NEW DELHI: The "unprecedented" growth of India's cities in the next two decades will offer great potential for marketers, a study by the McKinsey Global Institute has shown.

India's primary advantages were said to include its comparatively young and rapidly-growing population, as well as its consistent economic growth, which has given many consumers "rich opportunities".

From 2001 to 2008, the number of people living in India's biggest cities rose from 290 million to 340 million, a figure that is set to climb further, to some 590 million, by 2030.

By this date, India will have 68 cities with populations exceeding 1 million people, 13 cities with over 4 million occupants and six "megacities" with over 10 million residents.

More specifically, it was predicted that Mumbai and Delhi were likely to be among the five largest cities in the world in 20 years time.

At present, 75% of city dwellers in India earn an average of just 80 rupees ($1.80; €1.36; £1.18) a day, but the number of households earning less than 90,000 rupees a year should fall below 20% for the first time by 2030.

Similarly, while there are now 32 million middle class households with an annual income in the range of 200,000 rupees to 1 million rupees a year, this figure will jump to 147 million in the same timeframe.

Overall, India's cities will generate more than 70% of national GDP and employment by 2030, with their expected expansion contributing to a near fourfold increase in per capita income across the country.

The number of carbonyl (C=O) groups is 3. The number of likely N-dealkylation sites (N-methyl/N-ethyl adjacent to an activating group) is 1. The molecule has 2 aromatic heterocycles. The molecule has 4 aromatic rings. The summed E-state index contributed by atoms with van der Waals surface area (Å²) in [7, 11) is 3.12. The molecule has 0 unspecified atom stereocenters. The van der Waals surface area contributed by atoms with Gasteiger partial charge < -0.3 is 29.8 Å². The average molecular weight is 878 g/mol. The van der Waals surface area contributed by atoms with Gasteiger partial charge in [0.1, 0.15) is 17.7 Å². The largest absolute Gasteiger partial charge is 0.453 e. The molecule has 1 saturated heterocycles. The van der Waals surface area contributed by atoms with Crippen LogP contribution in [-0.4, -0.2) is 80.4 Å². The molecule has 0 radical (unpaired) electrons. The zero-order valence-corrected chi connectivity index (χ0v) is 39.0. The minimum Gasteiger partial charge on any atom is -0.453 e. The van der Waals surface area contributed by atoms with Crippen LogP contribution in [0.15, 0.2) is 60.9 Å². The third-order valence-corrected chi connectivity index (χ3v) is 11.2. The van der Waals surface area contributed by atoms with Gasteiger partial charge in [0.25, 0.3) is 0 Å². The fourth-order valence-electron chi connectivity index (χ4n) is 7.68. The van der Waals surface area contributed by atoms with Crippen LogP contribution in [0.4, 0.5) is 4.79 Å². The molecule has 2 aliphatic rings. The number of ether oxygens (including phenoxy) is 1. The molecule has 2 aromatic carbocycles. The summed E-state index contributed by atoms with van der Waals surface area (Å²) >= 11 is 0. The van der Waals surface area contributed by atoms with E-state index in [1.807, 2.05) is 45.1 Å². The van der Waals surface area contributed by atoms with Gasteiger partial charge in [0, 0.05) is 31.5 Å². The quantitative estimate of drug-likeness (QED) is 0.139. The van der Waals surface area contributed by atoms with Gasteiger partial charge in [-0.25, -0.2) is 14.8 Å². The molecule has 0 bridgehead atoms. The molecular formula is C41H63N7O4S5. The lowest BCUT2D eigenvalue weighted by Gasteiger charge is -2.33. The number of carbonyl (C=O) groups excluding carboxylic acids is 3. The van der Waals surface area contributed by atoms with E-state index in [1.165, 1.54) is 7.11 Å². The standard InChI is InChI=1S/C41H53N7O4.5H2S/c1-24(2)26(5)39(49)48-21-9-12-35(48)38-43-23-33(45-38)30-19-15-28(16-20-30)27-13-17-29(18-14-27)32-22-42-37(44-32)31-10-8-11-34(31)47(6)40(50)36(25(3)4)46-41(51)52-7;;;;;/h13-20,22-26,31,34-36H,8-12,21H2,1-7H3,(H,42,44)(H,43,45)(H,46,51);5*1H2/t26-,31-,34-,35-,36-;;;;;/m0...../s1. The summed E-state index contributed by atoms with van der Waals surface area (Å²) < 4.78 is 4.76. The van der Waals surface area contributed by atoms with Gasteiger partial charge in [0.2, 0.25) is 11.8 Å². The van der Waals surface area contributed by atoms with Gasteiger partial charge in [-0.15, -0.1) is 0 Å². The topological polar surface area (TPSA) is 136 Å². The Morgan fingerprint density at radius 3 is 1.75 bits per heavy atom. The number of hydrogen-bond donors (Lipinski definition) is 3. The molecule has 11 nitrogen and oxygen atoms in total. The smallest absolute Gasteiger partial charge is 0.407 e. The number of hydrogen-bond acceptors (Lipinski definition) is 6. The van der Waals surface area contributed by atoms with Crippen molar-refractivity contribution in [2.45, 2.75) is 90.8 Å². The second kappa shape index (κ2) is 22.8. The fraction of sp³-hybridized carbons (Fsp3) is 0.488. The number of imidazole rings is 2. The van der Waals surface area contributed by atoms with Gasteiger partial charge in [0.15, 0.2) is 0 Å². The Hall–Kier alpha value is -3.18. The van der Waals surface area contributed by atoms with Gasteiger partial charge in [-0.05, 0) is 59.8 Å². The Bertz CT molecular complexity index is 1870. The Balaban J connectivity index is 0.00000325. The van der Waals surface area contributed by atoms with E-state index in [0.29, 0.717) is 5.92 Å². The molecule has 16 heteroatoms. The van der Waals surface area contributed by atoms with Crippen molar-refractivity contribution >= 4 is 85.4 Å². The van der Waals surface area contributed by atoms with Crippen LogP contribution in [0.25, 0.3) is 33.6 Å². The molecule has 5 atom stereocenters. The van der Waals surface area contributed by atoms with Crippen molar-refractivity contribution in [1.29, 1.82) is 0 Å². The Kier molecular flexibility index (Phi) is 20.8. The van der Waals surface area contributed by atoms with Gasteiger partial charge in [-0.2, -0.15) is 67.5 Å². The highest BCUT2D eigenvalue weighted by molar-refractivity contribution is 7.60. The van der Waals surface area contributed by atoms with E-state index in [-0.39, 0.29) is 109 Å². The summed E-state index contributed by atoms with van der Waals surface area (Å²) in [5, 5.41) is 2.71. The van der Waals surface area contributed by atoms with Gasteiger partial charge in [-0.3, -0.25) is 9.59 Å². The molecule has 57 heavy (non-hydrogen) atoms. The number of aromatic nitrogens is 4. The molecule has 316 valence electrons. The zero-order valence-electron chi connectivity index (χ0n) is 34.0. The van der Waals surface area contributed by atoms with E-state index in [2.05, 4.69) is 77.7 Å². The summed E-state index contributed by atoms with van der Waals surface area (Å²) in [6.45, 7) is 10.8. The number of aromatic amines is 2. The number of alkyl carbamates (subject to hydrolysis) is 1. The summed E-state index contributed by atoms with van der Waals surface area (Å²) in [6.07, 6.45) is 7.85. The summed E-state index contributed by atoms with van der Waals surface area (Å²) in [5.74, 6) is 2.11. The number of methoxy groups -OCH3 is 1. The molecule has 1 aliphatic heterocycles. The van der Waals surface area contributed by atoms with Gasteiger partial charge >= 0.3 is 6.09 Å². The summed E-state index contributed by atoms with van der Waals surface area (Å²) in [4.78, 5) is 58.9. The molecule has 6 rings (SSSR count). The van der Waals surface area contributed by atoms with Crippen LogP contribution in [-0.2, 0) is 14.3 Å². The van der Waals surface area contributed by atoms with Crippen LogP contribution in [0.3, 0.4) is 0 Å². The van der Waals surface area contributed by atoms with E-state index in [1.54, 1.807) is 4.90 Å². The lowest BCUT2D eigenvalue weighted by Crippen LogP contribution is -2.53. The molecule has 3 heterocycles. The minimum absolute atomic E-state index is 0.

In just one demonstration of the potential this affords, the Mumbai Metropolitan Region alone will have a gross domestic product of $265bn by 2030, equivalent to the current GDP of Malaysia.

The 200 million people living in close proximity to India's largest cities areas could provide another valuable target audience, as they generally have an income that is 10% to 20% higher than in rural areas.

"These economic trends will unlock many new growth markets, many of them not traditionally associated with India," the McKinsey Global Institute said.

However, they will also present unprecedented challenges to domestic infrastructure from water systems to public transport, requiring an estimated $1.2trn of investment, McKinsey estimated.

Synovate, the research firm, also recently issued a report arguing that marketers should target all five tiers of cities in China, rather than solely focusing their efforts on Shanghai and Beijing.

Data sourced from McKinsey Global Institute; additional content by Warc staff